Albert Uderzo dead – legendary Asterix creator dies aged 92 after heart attack

THE co-creator of the popular Asterix and Obelix comics has died aged 92.

Albert Uderzo died at his home in Neuilly, just west of Paris, after suffering from a heart attack.


His death is not linked to the coronavirus, his family said in a statement.

Uderzo and co-author René Goscinny created the French comic series about a small village of Gauls who stand up to the Roman Empire in 50 BC.

Asterix, with the help of his pal, Obelix, fight and defeat Roman soldiers in each book after drinking a magic potion that makes him stronger.

It first appeared in the Franco-Belgian magazine Pilote in 1959.

The comic series has gone on to sell more than 380million copies in 100 different languages internationally.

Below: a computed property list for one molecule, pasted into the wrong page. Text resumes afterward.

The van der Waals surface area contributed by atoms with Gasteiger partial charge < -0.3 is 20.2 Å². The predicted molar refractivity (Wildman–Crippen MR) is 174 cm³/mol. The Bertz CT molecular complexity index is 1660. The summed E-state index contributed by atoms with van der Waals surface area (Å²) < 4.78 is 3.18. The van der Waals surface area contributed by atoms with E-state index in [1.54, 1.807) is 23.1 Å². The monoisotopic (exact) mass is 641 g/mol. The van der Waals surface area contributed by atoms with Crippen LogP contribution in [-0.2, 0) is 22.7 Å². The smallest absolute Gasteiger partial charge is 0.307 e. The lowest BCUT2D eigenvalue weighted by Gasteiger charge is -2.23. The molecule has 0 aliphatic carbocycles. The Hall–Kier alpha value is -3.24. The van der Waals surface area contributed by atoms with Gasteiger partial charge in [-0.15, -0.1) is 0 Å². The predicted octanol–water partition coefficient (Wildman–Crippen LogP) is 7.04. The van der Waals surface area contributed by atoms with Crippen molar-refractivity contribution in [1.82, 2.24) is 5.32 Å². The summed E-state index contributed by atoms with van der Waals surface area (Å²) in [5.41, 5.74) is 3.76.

Uderzo was the illustrator of the Asterix and Obelix comic strip that was written by Goscinny – who died in 1977.

He wrote and illustrated the series himself until he retired in 2009.

The series continues to this day under new ownership.

The most recent book was released last October and called Asterix and the Chieftan's Daughter.

Bernard de Choisy, his son-in-law-, said: "Albert Uderzo died in his sleep at his home in Neuilly, after a heart attack that was not linked to the coronavirus.

"He had been extremely tired for the past several weeks."

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